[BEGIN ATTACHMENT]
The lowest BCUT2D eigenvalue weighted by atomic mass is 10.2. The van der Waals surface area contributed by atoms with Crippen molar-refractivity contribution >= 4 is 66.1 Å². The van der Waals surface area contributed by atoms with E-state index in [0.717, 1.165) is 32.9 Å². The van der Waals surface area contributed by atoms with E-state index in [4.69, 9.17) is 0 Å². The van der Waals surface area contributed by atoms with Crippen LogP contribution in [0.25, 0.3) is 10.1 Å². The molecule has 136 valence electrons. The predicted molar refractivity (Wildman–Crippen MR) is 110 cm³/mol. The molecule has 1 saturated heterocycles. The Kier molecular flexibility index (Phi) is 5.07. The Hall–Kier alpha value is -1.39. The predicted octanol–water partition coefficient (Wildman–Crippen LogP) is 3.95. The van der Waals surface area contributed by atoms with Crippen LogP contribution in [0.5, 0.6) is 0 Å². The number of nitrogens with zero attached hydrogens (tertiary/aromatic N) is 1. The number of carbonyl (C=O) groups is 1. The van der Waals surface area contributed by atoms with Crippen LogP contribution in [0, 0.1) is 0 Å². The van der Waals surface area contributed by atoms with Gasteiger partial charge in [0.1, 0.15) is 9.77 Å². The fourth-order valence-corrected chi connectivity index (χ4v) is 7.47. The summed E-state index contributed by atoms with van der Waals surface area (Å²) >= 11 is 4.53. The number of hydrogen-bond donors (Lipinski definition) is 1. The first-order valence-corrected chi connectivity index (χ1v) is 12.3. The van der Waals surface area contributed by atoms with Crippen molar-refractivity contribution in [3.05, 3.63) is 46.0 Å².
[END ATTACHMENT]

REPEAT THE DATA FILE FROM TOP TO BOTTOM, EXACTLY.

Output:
The lowest BCUT2D eigenvalue weighted by atomic mass is 10.2. The van der Waals surface area contributed by atoms with Crippen molar-refractivity contribution >= 4 is 66.1 Å². The van der Waals surface area contributed by atoms with E-state index in [0.717, 1.165) is 32.9 Å². The van der Waals surface area contributed by atoms with E-state index in [4.69, 9.17) is 0 Å². The van der Waals surface area contributed by atoms with Crippen LogP contribution in [0.25, 0.3) is 10.1 Å². The molecule has 136 valence electrons. The predicted molar refractivity (Wildman–Crippen MR) is 110 cm³/mol. The molecule has 1 saturated heterocycles. The Kier molecular flexibility index (Phi) is 5.07. The Hall–Kier alpha value is -1.39. The predicted octanol–water partition coefficient (Wildman–Crippen LogP) is 3.95. The van der Waals surface area contributed by atoms with Crippen LogP contribution in [0.5, 0.6) is 0 Å². The number of nitrogens with zero attached hydrogens (tertiary/aromatic N) is 1. The number of carbonyl (C=O) groups is 1. The van der Waals surface area contributed by atoms with Crippen LogP contribution in [0, 0.1) is 0 Å². The van der Waals surface area contributed by atoms with Gasteiger partial charge in [0.1, 0.15) is 9.77 Å². The fourth-order valence-corrected chi connectivity index (χ4v) is 7.47. The summed E-state index contributed by atoms with van der Waals surface area (Å²) >= 11 is 4.53. The number of hydrogen-bond donors (Lipinski definition) is 1. The first-order valence-corrected chi connectivity index (χ1v) is 12.3. The van der Waals surface area contributed by atoms with Crippen molar-refractivity contribution in [3.05, 3.63) is 46.0 Å².